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Direct Experiential Knowledge

The greatest loss for the West was the access to direct experiential knowledge. The DVD Amazon: Healng With Sacred Plants points out that you can gain real knowledge of who you are only through your own experience -- not by reading or any other way.

Spencer Martin, Native American healer, was interviewed by Moon magazine in the January 2013 article In this universe, all things are connected. He points out a major difference between the Native American and Western perspectives: "Our people learn through an experience; understanding occurs later. Whites typically want to have everything explained to them first, and then perhaps they’ll consent to have an experience."

Many Westerners are going to the Amazon to study with shamans each year now to begin to retrieve that experiential knowledge that changes lives -- both empowering and humbling people so that they are free to give more to others​.


Book


The Secret Teachings of Plants: The Intelligence of the Heart in the Direct Perception of Nature  by Stephen Harrod Buhner

 

All ancient and indigenous peoples insist their knowledge of plant medicines comes from the plants themselves and not through trial-and-error experimentation. Less well known is that many Western peoples made this same assertion.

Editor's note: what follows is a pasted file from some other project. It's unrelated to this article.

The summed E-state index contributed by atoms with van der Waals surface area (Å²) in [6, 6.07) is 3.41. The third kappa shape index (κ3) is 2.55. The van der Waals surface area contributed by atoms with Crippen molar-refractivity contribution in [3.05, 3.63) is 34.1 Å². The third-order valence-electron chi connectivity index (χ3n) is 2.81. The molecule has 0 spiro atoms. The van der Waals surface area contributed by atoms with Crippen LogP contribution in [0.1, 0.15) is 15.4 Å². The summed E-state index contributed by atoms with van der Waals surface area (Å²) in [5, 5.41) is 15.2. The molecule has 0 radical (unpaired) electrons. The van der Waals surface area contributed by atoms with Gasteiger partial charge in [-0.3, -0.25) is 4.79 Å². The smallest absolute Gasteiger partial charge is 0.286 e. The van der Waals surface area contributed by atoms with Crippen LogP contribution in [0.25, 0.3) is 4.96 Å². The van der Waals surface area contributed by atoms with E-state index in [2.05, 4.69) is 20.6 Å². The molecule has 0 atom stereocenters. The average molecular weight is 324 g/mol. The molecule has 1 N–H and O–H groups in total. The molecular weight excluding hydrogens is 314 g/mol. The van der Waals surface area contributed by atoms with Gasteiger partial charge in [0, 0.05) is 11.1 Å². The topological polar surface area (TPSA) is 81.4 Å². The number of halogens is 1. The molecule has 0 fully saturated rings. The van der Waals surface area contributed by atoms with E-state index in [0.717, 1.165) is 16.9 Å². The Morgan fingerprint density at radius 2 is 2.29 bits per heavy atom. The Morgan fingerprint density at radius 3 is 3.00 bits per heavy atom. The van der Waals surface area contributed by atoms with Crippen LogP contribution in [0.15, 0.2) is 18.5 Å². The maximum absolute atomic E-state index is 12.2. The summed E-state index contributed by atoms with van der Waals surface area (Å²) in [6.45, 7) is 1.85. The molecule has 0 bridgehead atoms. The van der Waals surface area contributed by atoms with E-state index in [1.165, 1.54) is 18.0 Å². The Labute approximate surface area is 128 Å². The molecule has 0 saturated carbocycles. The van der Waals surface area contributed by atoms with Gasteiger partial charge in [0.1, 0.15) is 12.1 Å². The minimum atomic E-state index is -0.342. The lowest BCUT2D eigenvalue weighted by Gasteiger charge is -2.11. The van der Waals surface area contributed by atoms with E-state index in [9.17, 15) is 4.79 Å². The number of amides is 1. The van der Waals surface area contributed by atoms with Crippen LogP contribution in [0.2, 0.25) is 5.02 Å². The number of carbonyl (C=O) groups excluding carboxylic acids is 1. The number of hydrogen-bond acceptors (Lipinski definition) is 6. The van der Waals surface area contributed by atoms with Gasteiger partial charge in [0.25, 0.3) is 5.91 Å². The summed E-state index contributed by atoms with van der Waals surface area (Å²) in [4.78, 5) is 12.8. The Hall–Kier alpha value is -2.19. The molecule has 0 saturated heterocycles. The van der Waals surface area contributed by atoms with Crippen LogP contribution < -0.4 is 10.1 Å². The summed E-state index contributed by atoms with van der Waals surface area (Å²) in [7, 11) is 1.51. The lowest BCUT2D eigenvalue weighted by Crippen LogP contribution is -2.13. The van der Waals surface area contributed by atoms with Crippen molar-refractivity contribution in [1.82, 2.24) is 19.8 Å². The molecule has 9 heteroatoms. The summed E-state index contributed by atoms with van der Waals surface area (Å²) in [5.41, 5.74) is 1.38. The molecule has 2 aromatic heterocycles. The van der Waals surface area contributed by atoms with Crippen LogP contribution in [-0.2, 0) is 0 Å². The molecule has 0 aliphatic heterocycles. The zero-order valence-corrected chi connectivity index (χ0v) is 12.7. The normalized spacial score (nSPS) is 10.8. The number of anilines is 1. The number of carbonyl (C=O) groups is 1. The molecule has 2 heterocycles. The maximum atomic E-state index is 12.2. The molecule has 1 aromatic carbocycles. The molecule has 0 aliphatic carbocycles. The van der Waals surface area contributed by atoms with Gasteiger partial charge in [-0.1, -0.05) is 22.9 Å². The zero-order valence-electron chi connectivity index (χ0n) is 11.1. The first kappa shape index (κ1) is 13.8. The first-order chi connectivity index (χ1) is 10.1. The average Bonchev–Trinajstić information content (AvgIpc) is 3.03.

There are two modes of cognition: brain-based linear and the heart-based holistic. Indigenous peoples say that the heart-centered mode of perception can be exceptionally accurate and detailed in its information-gathering capacities if the heart’s ability as an organ of perception is developed.
 

Buhner explores the second mode of perception through the work of several remarkable Westerners. Luther Burbank cultivated the majority of food plants we take for granted. Goethe, the great German poet and scientist, studied the metamorphosis of plants. Buhner shows the commonalities in their approaches and outlines the steps involved in their learning from the plant world.

 

Buhner reveals the use of direct perception in understanding Nature, medicinal plants, and the healing of human disease. He explores the techniques used by indigenous and Western peoples to learn directly from the plants themselves. The book presents leading-edge information on the heart as an organ of perception.

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